After failing to offer Kemba Walker a satisfying contract in free agency, the Charlotte Hornets are without their best player in franchise history, and have launched themselves into full-scale rebuild mode. On top of losing Walker, the Hornets also lost key contributors in Jeremy Lamb and Frank Kaminsky as well. Combined, the trio made up nearly 45% of the team’s total offense. Also gone is Walker’s leadership and competitive spirit, two things that don’t show up on the stat sheet. The upcoming season is almost sure to be a painful one for Hornets fans, however, below is what you can expect from the organization this season and beyond.
Opportunity For The Youngsters
Perhaps the most immediate consequence of the free agency departures is that now the younger players will be forced to step up. Miles Bridges showed flashes during his rookie season, but scored less than 10 points in 56 games, as well as struggling from the three-point line. Bridges will have a chance to hone his skills during the NBA Summer League in Las Vegas, however, we won’t really know how much he has improved until the regular season begins in October. No matter what though, Bridges is sure to see an uptick in minutes, and should become a regular in the starting lineup.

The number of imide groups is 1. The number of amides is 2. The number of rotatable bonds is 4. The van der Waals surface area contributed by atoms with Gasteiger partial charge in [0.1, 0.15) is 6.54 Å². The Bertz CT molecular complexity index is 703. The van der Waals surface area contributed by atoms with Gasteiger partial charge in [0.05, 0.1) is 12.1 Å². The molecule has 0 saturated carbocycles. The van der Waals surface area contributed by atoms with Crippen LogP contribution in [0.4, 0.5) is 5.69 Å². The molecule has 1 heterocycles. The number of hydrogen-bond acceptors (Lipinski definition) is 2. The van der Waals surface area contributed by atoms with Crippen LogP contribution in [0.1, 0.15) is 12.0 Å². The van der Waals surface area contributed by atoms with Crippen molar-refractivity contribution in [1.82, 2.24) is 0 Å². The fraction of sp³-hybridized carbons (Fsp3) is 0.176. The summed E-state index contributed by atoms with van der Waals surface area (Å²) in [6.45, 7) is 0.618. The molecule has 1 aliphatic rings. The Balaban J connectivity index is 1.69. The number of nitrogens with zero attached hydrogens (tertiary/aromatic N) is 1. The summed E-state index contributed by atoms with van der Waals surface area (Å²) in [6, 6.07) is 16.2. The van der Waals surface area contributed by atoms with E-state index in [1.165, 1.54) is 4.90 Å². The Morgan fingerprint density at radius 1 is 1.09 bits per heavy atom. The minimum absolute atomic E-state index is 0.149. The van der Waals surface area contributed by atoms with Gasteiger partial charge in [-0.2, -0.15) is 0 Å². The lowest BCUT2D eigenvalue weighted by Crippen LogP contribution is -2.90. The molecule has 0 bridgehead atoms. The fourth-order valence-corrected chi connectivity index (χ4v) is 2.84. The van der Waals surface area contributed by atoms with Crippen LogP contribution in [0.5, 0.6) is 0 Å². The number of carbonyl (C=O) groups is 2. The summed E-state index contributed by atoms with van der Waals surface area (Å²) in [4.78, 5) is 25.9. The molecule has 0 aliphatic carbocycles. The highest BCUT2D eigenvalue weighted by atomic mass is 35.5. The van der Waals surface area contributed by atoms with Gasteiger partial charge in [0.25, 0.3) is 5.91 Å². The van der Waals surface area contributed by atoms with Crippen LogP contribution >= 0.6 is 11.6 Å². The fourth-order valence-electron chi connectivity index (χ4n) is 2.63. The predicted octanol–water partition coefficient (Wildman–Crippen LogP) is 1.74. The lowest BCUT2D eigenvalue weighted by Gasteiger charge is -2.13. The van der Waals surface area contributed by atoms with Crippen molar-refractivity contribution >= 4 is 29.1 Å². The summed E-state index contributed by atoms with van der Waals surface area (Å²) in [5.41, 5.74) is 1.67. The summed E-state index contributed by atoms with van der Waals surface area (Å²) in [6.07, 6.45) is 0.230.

One of the more interesting pieces for Charlotte is Dwayne Bacon. The third-year pro dramatically improved his shooting percentage between his first and second seasons, and is also a solid defender. After shooting 38% in his rookie year, Bacon shot 48% this past season, including 44% from beyond the arc. Bacon will likely be a regular in James Borrego’s rotation this season, something that he’s yet to experience in his young career. If Bacon can continue to play well as he did in limited action last season, he could possibly find himself in Charlotte’s long-term plans down the road.
Another returning player with a chance to prove himself in Year 2 is Devonte’ Graham. Graham played in 46 games last year, bouncing between the Hornets and their G-League affiliate. Towards the end of the season he tended to see more minutes, however, he shot only 34% on the year. Despite his struggles shooting, Graham actually had a good assist-to-turnover ratio, collecting nearly four times as many assists as turnovers on the year. Graham will have an opportunity this season to earn a full-time role in the Hornets’ rotation, although he’ll be playing behind the newly-acquired Terry Rozier.
Former Kentucky players, PJ Washington and Malik Monk will also have an opportunity to shine in the upcoming seasons. Washington was taken in the first-round of this year’s draft by Charlotte, and is known for his willingness to play physical, as well as his toughness on the defensive end. Monk, unlike Washington, is known for being a sharpshooter. Monk has impressed at times over his first two seasons in the NBA, however, he hasn’t been able to be a consistent offensive option for Charlotte. He will also need to improve his defense as he enters his third season. As for the two former Kentucky standouts, they’ll both have an opportunity to make an impact on this club for at least the next few years.